Ohio Congressman Jim Jordan Says Federal Vaccination Database ‘Sounds Pretty Scary’
Ohio Republican Rep. Jim Jordan stated during a chat on Newsmax last Friday that a bill to provide funding for a federal vaccination database “sounds pretty scary,” when you think about all of the issues behind the surveillance of American citizens.
Jordan voted against the legislation.
“I didn’t support it, but I guess it’s some way to keep track of what’s going on,” said the Ohio Republican stated during a conversation on Newsmax’s “American Agenda.”
But with the FBI now “putting a threat tag on parents,” it “makes sense to be a little leery of this,” he added. “So that was the reason I voted against it, and I think so many of my colleagues as well … I think it probably makes sense to be a little leery of this. So that was the reason I voted against it. And I think so many of my colleagues did as well.”
Democrats, along with 80 House Republicans, on Tuesday voted for the Immunization Infrastructure Modernization Act, which will allow $400 million in taxpayer dollars to fund immunization system data modernization and expansion.
The move comes at a time when the Biden administration is considering the additional mandates and travel restrictions after the discovery of the omicron coronavirus variant, but Jordan said he doesn’t think more mandates are warranted.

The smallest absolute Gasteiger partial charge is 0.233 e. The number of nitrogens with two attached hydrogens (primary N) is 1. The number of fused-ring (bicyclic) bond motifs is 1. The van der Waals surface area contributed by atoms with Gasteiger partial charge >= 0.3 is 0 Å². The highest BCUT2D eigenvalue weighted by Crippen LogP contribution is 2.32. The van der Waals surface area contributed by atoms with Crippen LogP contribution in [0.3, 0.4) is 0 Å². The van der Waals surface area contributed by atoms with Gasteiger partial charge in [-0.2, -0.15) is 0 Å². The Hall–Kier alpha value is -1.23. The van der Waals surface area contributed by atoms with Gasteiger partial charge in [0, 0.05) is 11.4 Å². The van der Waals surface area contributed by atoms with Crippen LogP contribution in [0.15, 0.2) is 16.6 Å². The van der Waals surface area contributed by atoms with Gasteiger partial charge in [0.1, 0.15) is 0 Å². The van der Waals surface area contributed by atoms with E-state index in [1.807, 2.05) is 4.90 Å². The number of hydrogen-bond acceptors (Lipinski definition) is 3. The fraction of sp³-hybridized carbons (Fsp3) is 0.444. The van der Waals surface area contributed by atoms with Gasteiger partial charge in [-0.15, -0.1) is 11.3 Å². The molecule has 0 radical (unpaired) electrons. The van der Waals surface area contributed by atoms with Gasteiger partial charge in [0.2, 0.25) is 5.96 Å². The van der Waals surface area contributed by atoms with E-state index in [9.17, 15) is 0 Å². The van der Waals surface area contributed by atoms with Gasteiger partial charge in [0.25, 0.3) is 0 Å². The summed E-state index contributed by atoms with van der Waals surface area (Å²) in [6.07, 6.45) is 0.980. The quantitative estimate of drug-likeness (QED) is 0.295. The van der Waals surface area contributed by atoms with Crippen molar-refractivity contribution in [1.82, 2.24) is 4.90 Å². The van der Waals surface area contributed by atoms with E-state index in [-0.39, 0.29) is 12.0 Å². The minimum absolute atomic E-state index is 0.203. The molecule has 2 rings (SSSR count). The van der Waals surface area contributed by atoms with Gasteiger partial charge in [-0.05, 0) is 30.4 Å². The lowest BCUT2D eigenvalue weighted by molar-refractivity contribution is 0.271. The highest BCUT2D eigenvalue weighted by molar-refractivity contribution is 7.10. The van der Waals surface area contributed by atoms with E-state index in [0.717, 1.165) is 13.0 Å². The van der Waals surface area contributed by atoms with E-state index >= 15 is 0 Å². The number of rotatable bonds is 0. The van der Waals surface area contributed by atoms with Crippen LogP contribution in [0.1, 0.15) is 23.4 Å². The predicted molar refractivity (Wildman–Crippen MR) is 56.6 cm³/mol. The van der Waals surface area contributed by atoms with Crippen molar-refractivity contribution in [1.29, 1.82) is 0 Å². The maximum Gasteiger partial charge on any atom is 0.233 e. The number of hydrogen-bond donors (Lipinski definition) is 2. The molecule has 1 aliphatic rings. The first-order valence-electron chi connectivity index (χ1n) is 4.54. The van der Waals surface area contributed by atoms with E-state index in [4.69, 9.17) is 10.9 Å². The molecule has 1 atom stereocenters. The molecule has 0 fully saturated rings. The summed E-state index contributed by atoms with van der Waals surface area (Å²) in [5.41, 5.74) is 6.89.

“I told someone earlier today, if mask mandates and lockdowns work, why don’t they work?” asked the Ohio Republican. “Two weeks to slow the spread has turned into two years of attacks on our liberty, and for what?
“The virus is serious. Let’s treat it as serious, which we certainly have. But let’s remember the Constitution and American citizens’ freedom. That to me seems to be the smart approach. States that are doing it, like the state of Florida, like the state of Texas, are doing much better than states that keep going with mask mandates and lockdowns,” he continued.
Meanwhile, the House and Senate this week reached a last-minute continuing resolution to keep the government funded through February, and Jordan said he voted against the measure.
“This is a continuation of some spending that I didn’t think made sense in the first place,” said the congressman. “But in some ways, it’s not all that bad because a CR [continuing resolution] is better than what the Democrats want to do, which is increase all kinds of spending even more than they already have … What we need to do is stop the craziness from the Biden administration in every policy area, but that’s not going to happen until we win back the House in November next year.”